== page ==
Biden rescinds Trump's anti-Section 230 executive order

Trump order fought social media platform's censorship of political tweets

President Joe Biden has rescinded a Trump-era executive order that penalized social media companies for censoring users' web posts.

On Friday, Biden signed an executive order to rescind several Trump-era documents, including Executive Order 13925. That document, which former president Trump signed in May 2020, alleged political bias among social media companies that flagged content as inappropriate and accused them of quashing free speech by handpicking what Americans may say and read on the internet.

"This practice is fundamentally un-American and anti-democratic," Trump's executive order read. "When large, powerful social media companies censor opinions with which they disagree, they exercise a dangerous power. They cease functioning as passive bulletin boards, and ought to be viewed and treated as content creators."

Trump's document clarified the White House's view on Section 230, arguing that it originally protected online platforms from "Good Samaritan Blocking.” This type of censorship blocked material that was clearly damaging, such as posts that could harm minors, it explained, adding that social media companies were now using the law beyond its original purpose.

EO 13925 ordered the Federal Trade Commission (FTC) to consider taking action against any censorship it saw as unfair or deceptive. The Commission should also consider whether they were breaking the law, it added. It also set up a working group to consider creating and enforcement of state laws that could stop what it deemed inappropriate censorship.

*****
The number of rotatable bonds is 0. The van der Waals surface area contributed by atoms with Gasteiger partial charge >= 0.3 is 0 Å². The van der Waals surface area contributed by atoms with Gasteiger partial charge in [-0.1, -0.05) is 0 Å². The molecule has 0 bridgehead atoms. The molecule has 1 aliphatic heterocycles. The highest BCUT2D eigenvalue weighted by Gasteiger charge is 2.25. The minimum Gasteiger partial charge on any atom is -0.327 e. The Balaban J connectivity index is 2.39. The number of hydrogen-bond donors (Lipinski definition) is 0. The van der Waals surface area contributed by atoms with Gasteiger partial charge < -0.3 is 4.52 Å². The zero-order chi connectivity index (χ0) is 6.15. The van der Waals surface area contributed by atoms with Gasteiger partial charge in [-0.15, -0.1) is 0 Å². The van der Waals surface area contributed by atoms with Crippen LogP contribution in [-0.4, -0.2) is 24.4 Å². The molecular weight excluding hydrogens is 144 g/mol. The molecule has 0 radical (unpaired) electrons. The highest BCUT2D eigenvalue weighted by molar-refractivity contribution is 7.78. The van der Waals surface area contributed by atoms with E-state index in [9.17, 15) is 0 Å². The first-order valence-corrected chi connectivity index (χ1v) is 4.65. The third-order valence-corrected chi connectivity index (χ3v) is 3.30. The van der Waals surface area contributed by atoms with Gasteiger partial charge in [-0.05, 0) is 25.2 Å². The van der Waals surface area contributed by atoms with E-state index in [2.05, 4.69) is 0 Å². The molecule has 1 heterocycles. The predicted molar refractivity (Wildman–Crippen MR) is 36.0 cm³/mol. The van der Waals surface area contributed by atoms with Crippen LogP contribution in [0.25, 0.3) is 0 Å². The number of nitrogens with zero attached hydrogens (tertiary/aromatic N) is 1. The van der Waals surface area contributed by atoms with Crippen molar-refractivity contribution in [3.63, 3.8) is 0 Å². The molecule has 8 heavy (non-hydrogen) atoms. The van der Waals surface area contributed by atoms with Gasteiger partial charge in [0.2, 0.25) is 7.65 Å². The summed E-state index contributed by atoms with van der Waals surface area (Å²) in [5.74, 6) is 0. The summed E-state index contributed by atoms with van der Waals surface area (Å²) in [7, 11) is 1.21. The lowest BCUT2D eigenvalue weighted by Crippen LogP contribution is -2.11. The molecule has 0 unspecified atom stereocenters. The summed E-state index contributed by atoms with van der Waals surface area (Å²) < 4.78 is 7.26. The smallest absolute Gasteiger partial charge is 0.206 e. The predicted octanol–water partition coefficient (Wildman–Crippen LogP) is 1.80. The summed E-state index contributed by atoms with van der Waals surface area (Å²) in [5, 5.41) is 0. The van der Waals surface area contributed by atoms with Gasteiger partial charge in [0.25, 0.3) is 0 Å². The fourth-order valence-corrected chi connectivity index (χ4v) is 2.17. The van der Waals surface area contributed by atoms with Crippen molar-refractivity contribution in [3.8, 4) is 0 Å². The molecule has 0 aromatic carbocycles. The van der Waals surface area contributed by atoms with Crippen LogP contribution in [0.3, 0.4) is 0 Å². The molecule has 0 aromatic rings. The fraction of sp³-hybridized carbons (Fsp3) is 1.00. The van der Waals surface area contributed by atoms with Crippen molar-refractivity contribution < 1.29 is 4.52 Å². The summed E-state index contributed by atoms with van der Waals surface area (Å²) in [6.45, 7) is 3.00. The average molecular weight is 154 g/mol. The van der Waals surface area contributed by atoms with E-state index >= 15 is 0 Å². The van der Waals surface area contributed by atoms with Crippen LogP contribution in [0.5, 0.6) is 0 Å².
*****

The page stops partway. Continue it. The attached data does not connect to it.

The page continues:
President Biden's rolling back of the order would make it more difficult for former President Trump to force social media platforms to publish his tweets. Twitter flagged several Trump tweets before eventually deciding to ban him outright for inciting violence before the January 6 Capitol riots. 

Facebook, Instagram, Snapchat, Twitch, and Spotify also suspended his accounts. Facebook's Oversight Board upheld his suspension earlier this month but demanded Facebook reassess the penalty within six months.

Rescinding Trump's executive order doesn't necessarily indicate the current administration’s soft approach to Section 230. Biden has repeatedly shown his disapproval of Section 230 laws and signaled his plans to revise it.

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